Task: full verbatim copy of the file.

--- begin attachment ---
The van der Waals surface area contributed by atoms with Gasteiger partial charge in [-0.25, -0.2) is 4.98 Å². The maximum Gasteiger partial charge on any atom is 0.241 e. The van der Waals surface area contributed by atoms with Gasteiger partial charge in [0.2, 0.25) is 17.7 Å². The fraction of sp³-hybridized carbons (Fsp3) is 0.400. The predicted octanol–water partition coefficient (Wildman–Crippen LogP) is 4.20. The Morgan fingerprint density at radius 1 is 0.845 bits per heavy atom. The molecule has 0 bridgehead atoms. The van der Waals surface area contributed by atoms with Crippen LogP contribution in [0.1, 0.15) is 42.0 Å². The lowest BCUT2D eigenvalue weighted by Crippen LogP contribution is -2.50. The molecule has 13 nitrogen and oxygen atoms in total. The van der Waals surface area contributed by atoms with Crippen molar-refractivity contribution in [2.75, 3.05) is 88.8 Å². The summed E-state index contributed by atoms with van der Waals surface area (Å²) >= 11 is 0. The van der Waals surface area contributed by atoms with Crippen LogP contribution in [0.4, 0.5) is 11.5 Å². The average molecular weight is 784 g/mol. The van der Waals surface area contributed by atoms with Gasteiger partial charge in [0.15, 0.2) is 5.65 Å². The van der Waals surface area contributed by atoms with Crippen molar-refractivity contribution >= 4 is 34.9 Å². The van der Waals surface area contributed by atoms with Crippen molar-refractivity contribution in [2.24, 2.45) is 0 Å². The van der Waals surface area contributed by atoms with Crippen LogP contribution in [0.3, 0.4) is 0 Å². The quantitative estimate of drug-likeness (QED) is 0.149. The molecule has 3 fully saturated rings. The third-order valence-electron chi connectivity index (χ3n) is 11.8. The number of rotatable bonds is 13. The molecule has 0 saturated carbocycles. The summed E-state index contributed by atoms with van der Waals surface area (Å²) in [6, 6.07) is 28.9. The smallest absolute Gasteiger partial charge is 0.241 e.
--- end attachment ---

The van der Waals surface area contributed by atoms with Gasteiger partial charge in [-0.25, -0.2) is 4.98 Å². The maximum Gasteiger partial charge on any atom is 0.241 e. The van der Waals surface area contributed by atoms with Gasteiger partial charge in [0.2, 0.25) is 17.7 Å². The fraction of sp³-hybridized carbons (Fsp3) is 0.400. The predicted octanol–water partition coefficient (Wildman–Crippen LogP) is 4.20. The Morgan fingerprint density at radius 1 is 0.845 bits per heavy atom. The molecule has 0 bridgehead atoms. The van der Waals surface area contributed by atoms with Crippen LogP contribution in [0.1, 0.15) is 42.0 Å². The lowest BCUT2D eigenvalue weighted by Crippen LogP contribution is -2.50. The molecule has 13 nitrogen and oxygen atoms in total. The van der Waals surface area contributed by atoms with Crippen molar-refractivity contribution in [2.75, 3.05) is 88.8 Å². The summed E-state index contributed by atoms with van der Waals surface area (Å²) >= 11 is 0. The van der Waals surface area contributed by atoms with Crippen LogP contribution in [0.4, 0.5) is 11.5 Å². The average molecular weight is 784 g/mol. The van der Waals surface area contributed by atoms with Gasteiger partial charge in [0.15, 0.2) is 5.65 Å². The van der Waals surface area contributed by atoms with Crippen molar-refractivity contribution >= 4 is 34.9 Å². The van der Waals surface area contributed by atoms with Crippen molar-refractivity contribution in [2.24, 2.45) is 0 Å². The van der Waals surface area contributed by atoms with Crippen LogP contribution in [0.3, 0.4) is 0 Å². The quantitative estimate of drug-likeness (QED) is 0.149. The molecule has 3 fully saturated rings. The third-order valence-electron chi connectivity index (χ3n) is 11.8. The number of rotatable bonds is 13. The molecule has 0 saturated carbocycles. The summed E-state index contributed by atoms with van der Waals surface area (Å²) in [6, 6.07) is 28.9. The smallest absolute Gasteiger partial charge is 0.241 e.